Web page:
Assume we have 3 random variables $X_1,X_2,X_3$, and we know the pairwise marginal distribution $P(X_1,X_2), P(X_2,X_3), P(X_3,X_1)$, but we don't know anything else (such as conditional independence). Can we get the joint distribution $P(X_1,X_2,X_3)$?
Consider a trivariate distribution with bivariate (standard, independent) normal margins, but with half the octants having 0 probability and half having double probability. Specifically, consider octants ---, -++, +-+, ++- have double probability.
Then the bivariate margins are indistinguishable from the one you'd get with three iid standard normal variates. Indeed, there's an infinity of trivariate distributions which would produce the same bivariate margins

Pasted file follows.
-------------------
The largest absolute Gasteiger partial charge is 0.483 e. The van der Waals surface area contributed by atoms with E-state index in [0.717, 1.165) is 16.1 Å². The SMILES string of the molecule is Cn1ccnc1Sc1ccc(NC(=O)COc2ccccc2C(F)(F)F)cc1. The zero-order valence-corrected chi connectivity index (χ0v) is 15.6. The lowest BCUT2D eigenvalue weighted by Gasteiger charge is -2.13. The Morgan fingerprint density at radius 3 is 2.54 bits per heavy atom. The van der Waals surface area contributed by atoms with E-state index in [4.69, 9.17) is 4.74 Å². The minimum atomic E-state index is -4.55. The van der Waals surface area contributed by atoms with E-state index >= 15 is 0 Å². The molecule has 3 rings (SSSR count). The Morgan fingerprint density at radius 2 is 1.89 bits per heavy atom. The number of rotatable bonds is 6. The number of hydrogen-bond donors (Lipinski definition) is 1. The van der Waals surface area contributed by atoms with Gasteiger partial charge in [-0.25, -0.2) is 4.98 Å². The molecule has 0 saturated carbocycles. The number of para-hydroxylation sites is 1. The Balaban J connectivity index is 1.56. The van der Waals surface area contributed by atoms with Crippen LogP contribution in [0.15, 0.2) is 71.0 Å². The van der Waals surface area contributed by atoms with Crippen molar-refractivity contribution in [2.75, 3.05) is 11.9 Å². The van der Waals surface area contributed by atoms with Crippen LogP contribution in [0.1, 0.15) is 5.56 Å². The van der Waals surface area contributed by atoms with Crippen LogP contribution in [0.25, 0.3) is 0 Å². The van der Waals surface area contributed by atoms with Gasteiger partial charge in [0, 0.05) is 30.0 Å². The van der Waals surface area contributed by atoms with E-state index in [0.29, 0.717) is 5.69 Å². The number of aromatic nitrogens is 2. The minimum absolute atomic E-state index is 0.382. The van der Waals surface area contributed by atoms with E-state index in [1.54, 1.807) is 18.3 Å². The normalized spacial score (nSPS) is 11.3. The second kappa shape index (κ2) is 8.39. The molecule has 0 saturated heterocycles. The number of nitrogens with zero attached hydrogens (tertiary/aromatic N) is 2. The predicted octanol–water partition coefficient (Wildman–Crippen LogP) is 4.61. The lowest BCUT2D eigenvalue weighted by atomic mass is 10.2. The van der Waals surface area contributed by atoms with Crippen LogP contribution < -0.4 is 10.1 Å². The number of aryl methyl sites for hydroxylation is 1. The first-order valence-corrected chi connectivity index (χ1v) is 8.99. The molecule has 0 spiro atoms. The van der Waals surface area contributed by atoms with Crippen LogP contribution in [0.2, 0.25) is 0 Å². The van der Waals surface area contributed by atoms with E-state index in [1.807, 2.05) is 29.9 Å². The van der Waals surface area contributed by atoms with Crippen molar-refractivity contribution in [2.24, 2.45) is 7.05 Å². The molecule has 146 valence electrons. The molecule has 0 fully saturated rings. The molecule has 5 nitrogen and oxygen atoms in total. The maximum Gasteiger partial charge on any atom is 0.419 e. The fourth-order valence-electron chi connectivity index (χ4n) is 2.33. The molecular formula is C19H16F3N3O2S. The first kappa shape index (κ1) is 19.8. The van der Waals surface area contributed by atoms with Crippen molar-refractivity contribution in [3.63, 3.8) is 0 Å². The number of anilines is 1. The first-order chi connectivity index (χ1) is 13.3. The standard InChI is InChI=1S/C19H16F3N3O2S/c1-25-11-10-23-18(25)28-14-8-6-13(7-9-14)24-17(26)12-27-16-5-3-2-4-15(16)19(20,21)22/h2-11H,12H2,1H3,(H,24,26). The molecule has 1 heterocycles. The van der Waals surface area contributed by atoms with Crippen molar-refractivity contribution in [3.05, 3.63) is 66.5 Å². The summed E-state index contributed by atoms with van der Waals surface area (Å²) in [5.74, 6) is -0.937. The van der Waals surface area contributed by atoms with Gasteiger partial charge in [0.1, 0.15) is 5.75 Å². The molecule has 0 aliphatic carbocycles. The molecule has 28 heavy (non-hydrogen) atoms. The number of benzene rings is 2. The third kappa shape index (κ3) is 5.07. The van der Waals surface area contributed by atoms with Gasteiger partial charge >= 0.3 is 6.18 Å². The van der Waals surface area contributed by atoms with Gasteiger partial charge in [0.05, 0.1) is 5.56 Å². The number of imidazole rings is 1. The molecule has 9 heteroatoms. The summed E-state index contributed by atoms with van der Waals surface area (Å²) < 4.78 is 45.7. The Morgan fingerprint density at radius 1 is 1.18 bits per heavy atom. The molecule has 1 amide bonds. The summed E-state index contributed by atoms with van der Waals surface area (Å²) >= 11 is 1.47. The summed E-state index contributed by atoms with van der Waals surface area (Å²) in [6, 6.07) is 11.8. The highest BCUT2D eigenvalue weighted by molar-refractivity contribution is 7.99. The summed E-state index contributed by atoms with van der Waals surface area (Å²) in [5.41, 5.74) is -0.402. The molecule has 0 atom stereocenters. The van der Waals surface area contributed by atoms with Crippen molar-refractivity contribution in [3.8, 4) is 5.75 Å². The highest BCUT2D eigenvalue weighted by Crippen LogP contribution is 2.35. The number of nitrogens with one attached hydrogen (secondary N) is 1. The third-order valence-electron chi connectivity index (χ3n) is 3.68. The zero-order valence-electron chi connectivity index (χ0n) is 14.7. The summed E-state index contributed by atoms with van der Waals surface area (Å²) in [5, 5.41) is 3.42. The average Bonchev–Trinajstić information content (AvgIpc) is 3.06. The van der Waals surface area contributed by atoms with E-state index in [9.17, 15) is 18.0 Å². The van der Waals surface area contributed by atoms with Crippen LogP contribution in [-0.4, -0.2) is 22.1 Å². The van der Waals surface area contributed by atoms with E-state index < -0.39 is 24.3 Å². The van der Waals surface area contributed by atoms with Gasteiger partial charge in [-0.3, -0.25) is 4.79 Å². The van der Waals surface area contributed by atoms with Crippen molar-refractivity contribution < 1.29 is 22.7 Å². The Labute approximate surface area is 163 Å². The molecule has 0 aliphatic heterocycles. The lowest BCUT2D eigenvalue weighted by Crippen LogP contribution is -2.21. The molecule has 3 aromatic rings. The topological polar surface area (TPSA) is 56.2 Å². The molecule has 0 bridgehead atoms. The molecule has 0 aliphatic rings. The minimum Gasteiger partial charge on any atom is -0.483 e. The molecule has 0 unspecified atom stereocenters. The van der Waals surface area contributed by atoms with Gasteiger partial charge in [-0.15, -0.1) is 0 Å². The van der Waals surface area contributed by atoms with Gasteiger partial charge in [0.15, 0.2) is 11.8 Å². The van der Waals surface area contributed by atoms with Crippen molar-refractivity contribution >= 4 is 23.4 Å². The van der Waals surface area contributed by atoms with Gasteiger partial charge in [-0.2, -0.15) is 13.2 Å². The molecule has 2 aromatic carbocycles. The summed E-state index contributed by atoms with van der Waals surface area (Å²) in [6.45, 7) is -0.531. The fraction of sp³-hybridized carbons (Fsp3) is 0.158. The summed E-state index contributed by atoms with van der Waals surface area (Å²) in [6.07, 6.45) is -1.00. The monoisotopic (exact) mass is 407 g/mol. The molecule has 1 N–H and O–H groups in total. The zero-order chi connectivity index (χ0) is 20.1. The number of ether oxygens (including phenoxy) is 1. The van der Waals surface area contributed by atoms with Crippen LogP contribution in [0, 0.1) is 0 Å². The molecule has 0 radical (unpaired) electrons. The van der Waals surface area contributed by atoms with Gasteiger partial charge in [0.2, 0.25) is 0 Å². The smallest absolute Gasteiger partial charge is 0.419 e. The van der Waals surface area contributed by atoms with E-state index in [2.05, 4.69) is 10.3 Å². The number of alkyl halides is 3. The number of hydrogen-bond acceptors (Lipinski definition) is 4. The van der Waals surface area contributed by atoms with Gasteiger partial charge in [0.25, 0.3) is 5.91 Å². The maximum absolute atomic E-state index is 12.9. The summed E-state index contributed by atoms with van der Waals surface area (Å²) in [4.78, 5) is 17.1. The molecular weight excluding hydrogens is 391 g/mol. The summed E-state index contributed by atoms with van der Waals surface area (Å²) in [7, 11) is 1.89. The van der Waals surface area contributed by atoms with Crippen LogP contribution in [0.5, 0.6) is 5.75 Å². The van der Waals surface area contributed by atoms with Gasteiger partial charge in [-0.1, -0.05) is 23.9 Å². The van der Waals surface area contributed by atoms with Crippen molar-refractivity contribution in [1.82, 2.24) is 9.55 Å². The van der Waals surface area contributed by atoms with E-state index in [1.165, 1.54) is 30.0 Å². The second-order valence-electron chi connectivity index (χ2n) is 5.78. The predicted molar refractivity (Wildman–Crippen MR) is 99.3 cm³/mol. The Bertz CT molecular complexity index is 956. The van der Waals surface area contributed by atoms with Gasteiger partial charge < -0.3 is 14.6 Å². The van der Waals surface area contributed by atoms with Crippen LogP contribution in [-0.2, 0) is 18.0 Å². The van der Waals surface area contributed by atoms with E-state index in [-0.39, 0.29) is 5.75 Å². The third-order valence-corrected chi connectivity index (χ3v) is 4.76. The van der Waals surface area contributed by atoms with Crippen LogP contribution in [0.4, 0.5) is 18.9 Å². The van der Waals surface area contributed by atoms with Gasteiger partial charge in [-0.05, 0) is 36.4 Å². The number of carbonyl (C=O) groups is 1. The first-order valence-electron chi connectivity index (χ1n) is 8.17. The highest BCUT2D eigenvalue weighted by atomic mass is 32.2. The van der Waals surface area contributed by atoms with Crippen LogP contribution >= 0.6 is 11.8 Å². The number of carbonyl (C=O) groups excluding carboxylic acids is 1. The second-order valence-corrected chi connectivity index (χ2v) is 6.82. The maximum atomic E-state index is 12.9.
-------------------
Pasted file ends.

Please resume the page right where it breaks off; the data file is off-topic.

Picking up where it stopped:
As Dilip Sawarte points out in comments he has discussed essentially the same example in an answer (but reversing the octants which are doubled and zeroed), and defines it in a more formal way. Whuber mentions an example involving Bernoulli variates that (in the trivariate case) looks like this:
X3=0 X1 X3=1 X1 0 1 0 1 0 1/4 0 0 0 1/4 X2 X2 1 0 1/4 1 1/4 0
... where every bivariate margin would be
Xi 0 1 0 1/4 1/4 Xj 1 1/4 1/4
and so would be equivalent to the case of three independent variates (or indeed to three with exactly the reverse form of dependence).
A closely related example I initially started to write about involved a trivariate uniform with alternating "slices" in a checkerboard pattern of greater and lower probability (generalizing the usual zero and double).
So you can't compute the trivariate from bivariate margins in general.